Also in the men's mix are last year's runner-up, Alan Kiprono, as well as Lani Rutto and Micah Kogo. Kiprono and Rutto finished second and third last week in Iowa at the Bix 7-miler, and Kogo is a former 10K road racing world record holder (27:01) who also won Olympic bronze in Beijing at 10,000 meters.
To locals, the most recognizable of the Kenyan contingent are former Beach to Beacon champions Ed Muge (2008, 2009), Gilbert Okari (2003-2005) and James Koskei (2002). Muge, 28, placed fifth last year. Okari, 31, still holds the course record of 27:28. Koskei, 42, is after his third straight Masters title.
"Gilbert, I think, wants to put himself back on the world stage," said the race founder, Joan Benoit Samuelson, who encountered Okari in Kenya earlier this year on a trip to visit her son, Anders, who was there for six months.
"He's battled some injury problems (but) he was guardedly optimistic about where his training was."
The elite women's field includes five-time champion Catherine Ndereba of Kenya as well as first-timer Deena Kastor, the woman who finally broke Samuelson's 18-year-old American marathon record in 2003. But considering Ndereba is 39 and Kastor 38 and still returning to form after giving birth earlier this year, the race is likely to come down to a quartet of Africans: Aheza Kiros and Buzunesh Deba of Ethiopia, Jelliah Tinega of Kenya and Diane Nukuri Johnson of Burundi. All are between the ages of 23 and 26.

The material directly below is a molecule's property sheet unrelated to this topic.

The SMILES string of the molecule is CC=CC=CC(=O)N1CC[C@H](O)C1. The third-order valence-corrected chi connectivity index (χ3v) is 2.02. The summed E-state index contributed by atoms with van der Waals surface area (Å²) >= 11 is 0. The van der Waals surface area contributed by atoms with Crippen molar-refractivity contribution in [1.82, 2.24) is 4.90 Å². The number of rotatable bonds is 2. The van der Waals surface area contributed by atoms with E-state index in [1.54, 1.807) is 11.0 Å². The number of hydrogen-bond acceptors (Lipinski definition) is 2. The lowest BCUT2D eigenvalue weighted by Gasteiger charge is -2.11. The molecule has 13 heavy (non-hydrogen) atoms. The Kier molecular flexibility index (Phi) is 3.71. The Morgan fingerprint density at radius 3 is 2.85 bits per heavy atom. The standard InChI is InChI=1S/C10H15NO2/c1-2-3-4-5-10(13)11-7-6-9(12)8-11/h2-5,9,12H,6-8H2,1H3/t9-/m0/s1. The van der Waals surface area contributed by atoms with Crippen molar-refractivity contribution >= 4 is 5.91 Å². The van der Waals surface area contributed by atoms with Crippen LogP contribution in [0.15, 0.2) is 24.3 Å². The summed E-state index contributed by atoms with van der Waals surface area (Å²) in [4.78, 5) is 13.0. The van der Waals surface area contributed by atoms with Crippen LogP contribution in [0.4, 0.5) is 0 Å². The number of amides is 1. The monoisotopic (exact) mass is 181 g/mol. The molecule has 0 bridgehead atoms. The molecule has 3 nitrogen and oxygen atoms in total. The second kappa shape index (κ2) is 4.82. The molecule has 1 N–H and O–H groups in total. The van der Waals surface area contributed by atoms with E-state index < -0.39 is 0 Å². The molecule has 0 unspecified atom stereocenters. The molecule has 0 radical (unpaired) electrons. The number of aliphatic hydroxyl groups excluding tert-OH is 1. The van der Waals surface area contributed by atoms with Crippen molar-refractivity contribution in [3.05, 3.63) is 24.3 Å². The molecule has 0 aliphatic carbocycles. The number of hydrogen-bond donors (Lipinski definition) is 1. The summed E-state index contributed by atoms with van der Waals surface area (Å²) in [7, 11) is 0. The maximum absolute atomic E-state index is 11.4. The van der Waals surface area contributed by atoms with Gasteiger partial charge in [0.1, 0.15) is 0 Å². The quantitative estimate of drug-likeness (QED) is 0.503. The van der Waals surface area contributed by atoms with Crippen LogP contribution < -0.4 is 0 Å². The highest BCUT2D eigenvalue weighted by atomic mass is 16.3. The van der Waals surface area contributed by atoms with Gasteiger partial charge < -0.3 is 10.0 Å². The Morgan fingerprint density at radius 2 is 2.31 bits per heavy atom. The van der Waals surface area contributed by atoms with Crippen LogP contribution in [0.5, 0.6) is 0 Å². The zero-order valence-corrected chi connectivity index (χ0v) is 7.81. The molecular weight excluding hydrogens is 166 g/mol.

Other women with a chance to win are a former Romanian national champion who recently became a U.S. citizen, 31-year-old Adriana Pirtea Nelson, and 32-year-old Australian Benita Willis, a two-time Olympian.
"I think the women's race is up for grabs," said Barthlow, who also invited three Japanese runners.
Samuelson met Nukuri Johnson and Tinega last week in Iowa. She called Johnson a "delightful young woman" and Tinega sweet and fast.
"She had a little bit of trouble with the heat," Samuelson said of Tinega, 25, the Bix runner-up. "I think she wound up in the medical tent. So if she's recovered, she could be right there."
Samuelson also cautioned against discounting Rebecca Donohue, 35, of State College, Pa. She placed among the top six here in 2008 and 2009.
"It's going to be," Samuelson said, "an interesting women's race."
Staff Writer Glenn Jordan can be contacted at 791-6425 or at: